Academic Success Tip - Analyze the Elements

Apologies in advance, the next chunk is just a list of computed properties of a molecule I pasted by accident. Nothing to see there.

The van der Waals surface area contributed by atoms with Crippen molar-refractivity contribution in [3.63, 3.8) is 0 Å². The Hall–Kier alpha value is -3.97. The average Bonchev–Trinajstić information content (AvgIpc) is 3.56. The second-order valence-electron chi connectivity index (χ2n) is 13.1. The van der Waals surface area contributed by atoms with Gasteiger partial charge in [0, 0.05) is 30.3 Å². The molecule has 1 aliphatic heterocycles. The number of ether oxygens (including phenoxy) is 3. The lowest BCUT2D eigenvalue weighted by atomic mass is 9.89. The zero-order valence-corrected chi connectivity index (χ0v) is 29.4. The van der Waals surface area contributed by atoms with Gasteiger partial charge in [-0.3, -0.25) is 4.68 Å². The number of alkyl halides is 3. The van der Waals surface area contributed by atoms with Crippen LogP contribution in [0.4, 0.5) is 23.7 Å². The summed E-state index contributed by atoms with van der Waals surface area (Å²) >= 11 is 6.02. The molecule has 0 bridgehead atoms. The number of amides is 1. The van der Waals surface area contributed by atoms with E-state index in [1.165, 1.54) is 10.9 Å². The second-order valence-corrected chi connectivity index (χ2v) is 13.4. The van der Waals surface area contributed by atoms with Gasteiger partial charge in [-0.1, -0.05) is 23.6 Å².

Analyze each element of the relevant causes of action in your examination answer.  For example, an Assault is often defined as the intentional placement of another in apprehension of an imminent battery.  If the fact pattern on your torts exam raises the possibility of “A” assaulting “B”, then you MUST address all the elements of an assault.  Was the defendant’s conduct intentional, was the plaintiff placed in apprehension, and was that apprehension of an imminent battery?  While you must address all of these elements, the depth of your analysis regarding each element will depend on the complexity of the problem.  For example, it might be quite obvious that the defendant was acting intentionally, but the real question is whether the plaintiff’s apprehension was of an imminent battery.  In this instance, your analysis of imminence will likely be longer than your analysis of intent.  Forcing yourself to analyze every element will accomplish two things: (1) it will let the professor know that you understand that every element of a cause of action must be proven; and (2) it will force you to consider whether each element has been satisfied, thus avoiding the mistake of failing to discuss a complex problem that, at least on the surface, seemed quite obvious.  (Adapted from Succeeding in Law School by Herbert N. Ramy.)